Wood appeals from the judgment entered on a jury verdict finding him guilty of driving under the influence of alcohol to the extent it was less safe to drive, driving without a license in his possession, and speeding.
The arresting officer testified he observed Wood driving his car at a high rate of speed on Interstate 85 in Gwinnett County, and he clocked Wood's speed by radar at 87 mph in a 55 mph zone. When the officer stopped Wood, he noticed an odor of alcohol about Wood's person, and Wood admitted he had recently consumed alcoholic beverages. He did not have a driver's license in his possession. After Wood was unable to successfully complete several field sobriety tests, he was arrested on the subject charges. The officer testified that, based on his observations of Wood, including his performance of the field sobriety tests, it was his opinion Wood was under the influence of alcohol to the extent it was less safe for him to drive.
Wood claims the State improperly injected his character into evidence and erroneously failed either to grant his motion for a mistrial or give curative instructions to the jury.
The defense's sole witness was Taylor, a passenger in Wood's car at the time of the arrest, who testified he had known Wood for about ten years. On direct examination by defense counsel, Taylor testified that, prior to the arrest, he and Wood stopped at a bar and drank two glasses of beer apiece. When asked whether he had an opinion as to whether Wood was under the influence of alcohol, Taylor responded: "It wasn't apparent at all. Like I said, I have known Tony [Wood] for quite awhile."
On cross-examination, the prosecutor asked Taylor if he had ever seen Wood under the influence of alcohol to the extent that he thought it would not be safe for Wood to drive a car. Defense counsel objected on the basis that the question put Wood's character into issue and moved for a mistrial stating that no instructions to the jury would be adequate to cure the harm. The trial court ruled the question was proper cross-examination by the State on an issue raised by the defense on direct and denied the motion. Thereafter, Taylor responded he had previously observed Wood on occasions when he was under the influence of alcohol to the point where it would have been unsafe for him to drive a car. When asked how much beer Wood would have to consume in his opinion to reach that point, Taylor testified it would take a couple of six packs.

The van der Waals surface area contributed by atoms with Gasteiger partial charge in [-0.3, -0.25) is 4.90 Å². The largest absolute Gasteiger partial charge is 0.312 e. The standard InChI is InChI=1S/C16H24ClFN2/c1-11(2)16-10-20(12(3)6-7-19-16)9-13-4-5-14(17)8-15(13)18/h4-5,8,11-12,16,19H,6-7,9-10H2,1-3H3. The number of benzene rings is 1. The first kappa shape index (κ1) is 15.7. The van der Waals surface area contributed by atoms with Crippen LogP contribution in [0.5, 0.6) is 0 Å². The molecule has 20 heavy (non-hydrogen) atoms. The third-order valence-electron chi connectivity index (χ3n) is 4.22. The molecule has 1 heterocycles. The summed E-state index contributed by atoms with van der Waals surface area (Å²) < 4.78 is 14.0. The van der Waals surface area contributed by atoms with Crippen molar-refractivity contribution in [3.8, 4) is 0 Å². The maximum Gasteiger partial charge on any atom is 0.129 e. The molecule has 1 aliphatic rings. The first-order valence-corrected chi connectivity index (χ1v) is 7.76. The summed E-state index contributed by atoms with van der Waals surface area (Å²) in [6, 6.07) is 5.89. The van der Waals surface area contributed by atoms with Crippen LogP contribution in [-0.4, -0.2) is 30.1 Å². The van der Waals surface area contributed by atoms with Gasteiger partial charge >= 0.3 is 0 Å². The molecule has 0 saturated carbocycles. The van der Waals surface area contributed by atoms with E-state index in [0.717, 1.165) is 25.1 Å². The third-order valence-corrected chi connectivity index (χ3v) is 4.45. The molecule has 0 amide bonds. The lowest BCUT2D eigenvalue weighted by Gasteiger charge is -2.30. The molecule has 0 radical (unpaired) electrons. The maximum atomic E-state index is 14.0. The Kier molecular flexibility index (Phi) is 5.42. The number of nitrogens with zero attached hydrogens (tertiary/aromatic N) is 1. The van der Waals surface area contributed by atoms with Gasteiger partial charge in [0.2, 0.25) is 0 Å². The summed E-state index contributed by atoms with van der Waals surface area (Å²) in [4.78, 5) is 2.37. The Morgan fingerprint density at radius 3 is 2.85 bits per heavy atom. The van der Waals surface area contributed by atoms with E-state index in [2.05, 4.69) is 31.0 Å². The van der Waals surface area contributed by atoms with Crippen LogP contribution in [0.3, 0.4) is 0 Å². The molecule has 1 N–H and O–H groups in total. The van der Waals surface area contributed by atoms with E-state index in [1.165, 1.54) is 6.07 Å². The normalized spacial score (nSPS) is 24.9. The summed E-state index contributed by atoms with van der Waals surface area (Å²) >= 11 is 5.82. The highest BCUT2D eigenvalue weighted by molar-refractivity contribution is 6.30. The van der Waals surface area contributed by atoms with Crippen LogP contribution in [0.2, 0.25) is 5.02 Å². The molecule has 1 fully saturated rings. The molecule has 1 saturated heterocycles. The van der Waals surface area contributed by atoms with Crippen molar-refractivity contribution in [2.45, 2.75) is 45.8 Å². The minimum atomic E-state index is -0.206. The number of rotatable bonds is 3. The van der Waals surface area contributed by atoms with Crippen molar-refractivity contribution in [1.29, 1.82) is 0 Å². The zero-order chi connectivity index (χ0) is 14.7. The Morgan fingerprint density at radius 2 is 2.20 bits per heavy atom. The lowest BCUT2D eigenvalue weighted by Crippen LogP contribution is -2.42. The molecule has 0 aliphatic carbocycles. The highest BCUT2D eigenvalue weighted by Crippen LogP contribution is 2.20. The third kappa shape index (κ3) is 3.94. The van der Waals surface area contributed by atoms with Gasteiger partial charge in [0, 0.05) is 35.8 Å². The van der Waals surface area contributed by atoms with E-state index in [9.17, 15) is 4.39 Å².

The gist of Taylor's direct testimony was that, having observed Wood during the years he had known him and on the day at issue, he was qualified to render an accurate opinion that Wood was not under the influence of alcohol to the extent testified by the arresting officer. Based on his opportunities to observe Wood, Taylor was entitled to give this opinion. Lawrence v. State, 157 Ga. App. 264 (277 SE2d 60) (1981)
; Eidson v. State, 167 Ga. App. 184
, 185 (305 SE2d 787
) (1983); Durham v. State, 166 Ga. 561
, 562 (144 SE 109
) (1928). But having done so, the State was entitled to cross-examine Taylor to determine the facts upon which his opinion was based, including his observations of Wood's consumption of alcohol on previous occasions. Choice v. State, 31 Ga. 424
, 467 (1860); Smith v. State, 174 Ga. App. 744
, 746-747 (331 SE2d 91
) (1985); Weston v. State, 216 Ga. App. 806 (456 SE2d 214) (1995)
. Having introduced the topic on direct examination of Taylor, Wood cannot complain that the prosecutor followed up on cross-examination, even if the evidence may have incidentally placed Wood's character in issue. Pless v. State, 260 Ga. 96
, 97-98 (390 SE2d 40
) (1990); Mulkey v. State, 250 Ga. 444
, 446 (298 SE2d 487
) (1983); Lockett v. State, 188 Ga. App. 645
, 646 (373 SE2d 768
) (1988). There was no error in the trial court's rulings.
The evidence was sufficient for a rational trier of fact to conclude Wood was guilty of the charged offenses beyond a reasonable doubt. Jackson v. Virginia, 443 U. S. 307 (99 SC 2781, 61 LE2d 560) (1979).
Gerald N. Blaney, Jr., Solicitor, Richard E. Thomas,